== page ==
The Department of Basic Education has gazetted regulations surrounding schools operating during Covid-19, including dates for the phased return of pupils, as well as guidelines for parents who will not be sending their children back.
Dates for phased reopening
According to new regulations, released on Tuesday:
Grades R, 1, 2, 3, 6, 10 and 11 will be able to return to school from 6 July.
- Schools catering for pupils with severe intellectual disabilities (SID) will also be able to welcome Grades 1, 2, 3 and final-year pupils from this date.
- Schools with pupils with severe and profound intellectual disabilities (LSPID) will allow years 1-3 to return.
- Autistic pupils below the age of 13, as well as final-year students who are 18 and above will also return on 6 July.
On 3 August 2020, Grades 4, 5, 8 and 9 will be able to return.
- As well as first-year pupils in schools of skill, Grade 4s and 5s in SIDs and pupils above the age of 13 in schools catering for autistic learners.
Hostels are also allowed to open if they comply with minimum health, safety and social distancing requirements, and the department is notified.
The department will also be able to conduct an inspection once the hostel opens to verify this compliance.
Aftercare facilities are also allowed to reopen if they are compliant, however, school events like sport and cultural activities remain suspended.
Deviation from phased return
- The regulations allow for schools to deviate from this phased return with regard to specific grades or dates if the school is compliant with the minimum health, safety and social distancing measurements and, in the case of a public school, has all Covid-19 essentials in place, and the principal has notified the department.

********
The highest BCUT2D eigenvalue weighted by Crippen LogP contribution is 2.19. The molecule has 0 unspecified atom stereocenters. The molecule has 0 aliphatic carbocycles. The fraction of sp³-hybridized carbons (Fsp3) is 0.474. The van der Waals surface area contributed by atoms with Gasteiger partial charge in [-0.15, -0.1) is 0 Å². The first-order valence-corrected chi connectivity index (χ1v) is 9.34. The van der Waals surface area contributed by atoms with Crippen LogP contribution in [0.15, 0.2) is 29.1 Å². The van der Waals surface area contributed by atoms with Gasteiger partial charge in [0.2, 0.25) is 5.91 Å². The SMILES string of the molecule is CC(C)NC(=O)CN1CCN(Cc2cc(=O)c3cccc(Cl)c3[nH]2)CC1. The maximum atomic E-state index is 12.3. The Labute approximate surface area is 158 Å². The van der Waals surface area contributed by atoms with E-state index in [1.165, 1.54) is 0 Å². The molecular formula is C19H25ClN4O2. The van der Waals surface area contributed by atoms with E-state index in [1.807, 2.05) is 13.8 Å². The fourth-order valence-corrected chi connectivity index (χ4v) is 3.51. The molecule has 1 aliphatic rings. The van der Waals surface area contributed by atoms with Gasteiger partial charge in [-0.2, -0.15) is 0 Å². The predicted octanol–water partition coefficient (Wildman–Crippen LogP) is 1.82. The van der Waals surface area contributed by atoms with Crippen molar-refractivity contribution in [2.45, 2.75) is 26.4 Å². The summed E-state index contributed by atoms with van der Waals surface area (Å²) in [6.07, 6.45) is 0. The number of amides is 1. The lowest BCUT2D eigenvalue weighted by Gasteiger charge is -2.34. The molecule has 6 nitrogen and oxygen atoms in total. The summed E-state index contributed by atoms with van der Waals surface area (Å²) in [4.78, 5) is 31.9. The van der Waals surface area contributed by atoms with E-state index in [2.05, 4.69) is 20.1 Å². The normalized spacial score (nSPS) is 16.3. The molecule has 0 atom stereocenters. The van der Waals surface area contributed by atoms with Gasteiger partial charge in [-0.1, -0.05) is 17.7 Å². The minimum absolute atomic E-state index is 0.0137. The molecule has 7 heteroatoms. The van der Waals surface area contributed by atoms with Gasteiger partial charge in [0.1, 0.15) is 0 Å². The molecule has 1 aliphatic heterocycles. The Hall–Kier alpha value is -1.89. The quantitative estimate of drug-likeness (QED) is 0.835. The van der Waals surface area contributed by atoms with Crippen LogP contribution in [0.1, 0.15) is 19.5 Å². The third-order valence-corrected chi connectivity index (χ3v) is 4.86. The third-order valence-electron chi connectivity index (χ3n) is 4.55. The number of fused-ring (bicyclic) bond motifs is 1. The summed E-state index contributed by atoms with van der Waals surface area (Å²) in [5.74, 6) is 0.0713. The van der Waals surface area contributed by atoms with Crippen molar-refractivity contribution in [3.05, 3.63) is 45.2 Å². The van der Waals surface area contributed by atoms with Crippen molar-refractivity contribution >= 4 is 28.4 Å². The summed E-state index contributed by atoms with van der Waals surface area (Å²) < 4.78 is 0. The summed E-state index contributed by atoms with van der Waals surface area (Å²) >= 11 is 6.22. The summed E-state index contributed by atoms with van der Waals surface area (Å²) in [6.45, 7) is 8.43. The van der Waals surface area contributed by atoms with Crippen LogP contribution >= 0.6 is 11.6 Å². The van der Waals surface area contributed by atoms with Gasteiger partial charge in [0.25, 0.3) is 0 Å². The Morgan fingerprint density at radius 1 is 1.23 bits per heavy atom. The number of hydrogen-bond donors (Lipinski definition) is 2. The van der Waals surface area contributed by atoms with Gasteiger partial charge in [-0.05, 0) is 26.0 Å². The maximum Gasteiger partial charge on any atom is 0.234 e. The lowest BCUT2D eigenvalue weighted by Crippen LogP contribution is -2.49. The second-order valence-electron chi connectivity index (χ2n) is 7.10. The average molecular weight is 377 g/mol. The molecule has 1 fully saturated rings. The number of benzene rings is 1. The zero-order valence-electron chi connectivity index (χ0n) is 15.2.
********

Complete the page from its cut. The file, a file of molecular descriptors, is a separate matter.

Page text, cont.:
- Should the school not be compliant with the Covid-19 measures, the deviation from the phased return can be revoked and the school closed until it becomes compliant.
- Parents of pupils who will not return to school after the phased return will need to apply to the head of the Department of Basic Education, which can then exempt a child entirely, partially or conditionally from attending school if it is in their best interest.
- According to the regulations, this is dependent on whether the parent has made an effort to ensure the child continues their schooling from home through learning materials supplied by the school
- The parent will also have to comply with legal requirements concerning home education.
The link to the Gazette: